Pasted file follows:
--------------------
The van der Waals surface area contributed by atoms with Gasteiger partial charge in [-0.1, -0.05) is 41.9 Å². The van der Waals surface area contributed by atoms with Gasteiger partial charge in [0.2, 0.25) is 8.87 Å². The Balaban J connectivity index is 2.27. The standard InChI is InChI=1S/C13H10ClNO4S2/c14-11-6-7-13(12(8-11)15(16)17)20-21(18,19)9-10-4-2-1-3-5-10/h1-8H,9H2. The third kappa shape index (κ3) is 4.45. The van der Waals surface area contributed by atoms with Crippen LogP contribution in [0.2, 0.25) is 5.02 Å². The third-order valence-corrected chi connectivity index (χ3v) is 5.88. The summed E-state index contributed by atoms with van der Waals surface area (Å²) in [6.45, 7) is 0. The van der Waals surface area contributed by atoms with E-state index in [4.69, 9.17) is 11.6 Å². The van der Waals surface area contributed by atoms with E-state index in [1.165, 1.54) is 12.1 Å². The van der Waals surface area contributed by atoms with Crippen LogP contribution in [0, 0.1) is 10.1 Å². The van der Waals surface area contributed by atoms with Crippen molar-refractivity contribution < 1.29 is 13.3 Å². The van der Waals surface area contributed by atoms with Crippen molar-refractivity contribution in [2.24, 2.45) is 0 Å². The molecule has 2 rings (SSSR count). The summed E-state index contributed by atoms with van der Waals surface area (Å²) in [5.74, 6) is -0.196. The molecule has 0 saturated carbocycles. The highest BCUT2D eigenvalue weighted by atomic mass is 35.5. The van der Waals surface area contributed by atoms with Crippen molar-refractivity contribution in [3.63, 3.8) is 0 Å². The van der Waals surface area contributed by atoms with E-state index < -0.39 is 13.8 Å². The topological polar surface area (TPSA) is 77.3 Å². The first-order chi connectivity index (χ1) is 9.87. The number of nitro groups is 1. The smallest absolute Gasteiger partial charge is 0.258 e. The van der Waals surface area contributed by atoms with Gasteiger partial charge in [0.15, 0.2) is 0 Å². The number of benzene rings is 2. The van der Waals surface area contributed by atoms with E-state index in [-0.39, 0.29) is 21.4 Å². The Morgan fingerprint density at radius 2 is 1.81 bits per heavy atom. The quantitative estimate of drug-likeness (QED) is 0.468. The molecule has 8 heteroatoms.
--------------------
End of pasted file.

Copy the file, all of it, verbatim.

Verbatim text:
The van der Waals surface area contributed by atoms with Gasteiger partial charge in [-0.1, -0.05) is 41.9 Å². The van der Waals surface area contributed by atoms with Gasteiger partial charge in [0.2, 0.25) is 8.87 Å². The Balaban J connectivity index is 2.27. The standard InChI is InChI=1S/C13H10ClNO4S2/c14-11-6-7-13(12(8-11)15(16)17)20-21(18,19)9-10-4-2-1-3-5-10/h1-8H,9H2. The third kappa shape index (κ3) is 4.45. The van der Waals surface area contributed by atoms with Crippen LogP contribution in [0.2, 0.25) is 5.02 Å². The third-order valence-corrected chi connectivity index (χ3v) is 5.88. The summed E-state index contributed by atoms with van der Waals surface area (Å²) in [6.45, 7) is 0. The van der Waals surface area contributed by atoms with E-state index in [4.69, 9.17) is 11.6 Å². The van der Waals surface area contributed by atoms with E-state index in [1.165, 1.54) is 12.1 Å². The van der Waals surface area contributed by atoms with Crippen LogP contribution in [0, 0.1) is 10.1 Å². The van der Waals surface area contributed by atoms with Crippen molar-refractivity contribution < 1.29 is 13.3 Å². The van der Waals surface area contributed by atoms with Crippen molar-refractivity contribution in [2.24, 2.45) is 0 Å². The molecule has 2 rings (SSSR count). The summed E-state index contributed by atoms with van der Waals surface area (Å²) in [5.74, 6) is -0.196. The molecule has 0 saturated carbocycles. The highest BCUT2D eigenvalue weighted by atomic mass is 35.5. The van der Waals surface area contributed by atoms with Crippen molar-refractivity contribution in [3.63, 3.8) is 0 Å². The van der Waals surface area contributed by atoms with E-state index < -0.39 is 13.8 Å². The topological polar surface area (TPSA) is 77.3 Å². The first-order chi connectivity index (χ1) is 9.87. The number of nitro groups is 1. The smallest absolute Gasteiger partial charge is 0.258 e. The van der Waals surface area contributed by atoms with Gasteiger partial charge in [0.15, 0.2) is 0 Å². The number of benzene rings is 2. The van der Waals surface area contributed by atoms with E-state index in [-0.39, 0.29) is 21.4 Å². The Morgan fingerprint density at radius 2 is 1.81 bits per heavy atom. The quantitative estimate of drug-likeness (QED) is 0.468. The molecule has 8 heteroatoms.